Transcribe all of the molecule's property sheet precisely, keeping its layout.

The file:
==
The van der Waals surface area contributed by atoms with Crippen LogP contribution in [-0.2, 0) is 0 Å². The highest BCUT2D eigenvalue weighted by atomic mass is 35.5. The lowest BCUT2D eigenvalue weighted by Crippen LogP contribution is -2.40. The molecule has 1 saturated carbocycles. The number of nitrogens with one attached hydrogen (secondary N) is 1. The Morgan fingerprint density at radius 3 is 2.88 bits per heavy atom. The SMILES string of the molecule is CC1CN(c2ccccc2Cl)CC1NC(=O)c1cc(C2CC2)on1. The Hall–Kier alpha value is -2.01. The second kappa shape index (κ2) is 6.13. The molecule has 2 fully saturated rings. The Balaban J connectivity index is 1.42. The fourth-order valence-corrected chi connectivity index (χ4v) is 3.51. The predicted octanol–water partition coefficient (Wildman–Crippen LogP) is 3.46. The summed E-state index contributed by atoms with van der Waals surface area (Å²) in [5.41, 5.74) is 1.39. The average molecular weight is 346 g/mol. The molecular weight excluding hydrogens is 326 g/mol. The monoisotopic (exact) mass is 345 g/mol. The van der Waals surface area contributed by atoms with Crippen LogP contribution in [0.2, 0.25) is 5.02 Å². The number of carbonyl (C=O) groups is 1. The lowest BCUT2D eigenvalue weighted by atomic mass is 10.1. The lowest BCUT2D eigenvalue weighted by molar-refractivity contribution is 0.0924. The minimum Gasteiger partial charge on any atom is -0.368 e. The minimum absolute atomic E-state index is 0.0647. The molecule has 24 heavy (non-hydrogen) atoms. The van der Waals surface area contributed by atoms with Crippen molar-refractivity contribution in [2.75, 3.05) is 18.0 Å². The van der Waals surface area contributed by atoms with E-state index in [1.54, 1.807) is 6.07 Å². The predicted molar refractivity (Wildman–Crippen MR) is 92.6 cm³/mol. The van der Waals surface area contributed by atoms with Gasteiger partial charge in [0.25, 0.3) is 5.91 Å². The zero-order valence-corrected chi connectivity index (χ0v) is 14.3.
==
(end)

The van der Waals surface area contributed by atoms with Crippen LogP contribution in [-0.2, 0) is 0 Å². The highest BCUT2D eigenvalue weighted by atomic mass is 35.5. The lowest BCUT2D eigenvalue weighted by Crippen LogP contribution is -2.40. The molecule has 1 saturated carbocycles. The number of nitrogens with one attached hydrogen (secondary N) is 1. The Morgan fingerprint density at radius 3 is 2.88 bits per heavy atom. The SMILES string of the molecule is CC1CN(c2ccccc2Cl)CC1NC(=O)c1cc(C2CC2)on1. The Hall–Kier alpha value is -2.01. The second kappa shape index (κ2) is 6.13. The molecule has 2 fully saturated rings. The Balaban J connectivity index is 1.42. The fourth-order valence-corrected chi connectivity index (χ4v) is 3.51. The predicted octanol–water partition coefficient (Wildman–Crippen LogP) is 3.46. The summed E-state index contributed by atoms with van der Waals surface area (Å²) in [5.41, 5.74) is 1.39. The average molecular weight is 346 g/mol. The molecular weight excluding hydrogens is 326 g/mol. The monoisotopic (exact) mass is 345 g/mol. The van der Waals surface area contributed by atoms with Crippen LogP contribution in [0.2, 0.25) is 5.02 Å². The number of carbonyl (C=O) groups is 1. The lowest BCUT2D eigenvalue weighted by atomic mass is 10.1. The lowest BCUT2D eigenvalue weighted by molar-refractivity contribution is 0.0924. The minimum Gasteiger partial charge on any atom is -0.368 e. The minimum absolute atomic E-state index is 0.0647. The molecule has 24 heavy (non-hydrogen) atoms. The van der Waals surface area contributed by atoms with Crippen molar-refractivity contribution in [2.75, 3.05) is 18.0 Å². The van der Waals surface area contributed by atoms with E-state index in [1.54, 1.807) is 6.07 Å². The predicted molar refractivity (Wildman–Crippen MR) is 92.6 cm³/mol. The van der Waals surface area contributed by atoms with Gasteiger partial charge in [0.25, 0.3) is 5.91 Å². The zero-order valence-corrected chi connectivity index (χ0v) is 14.3.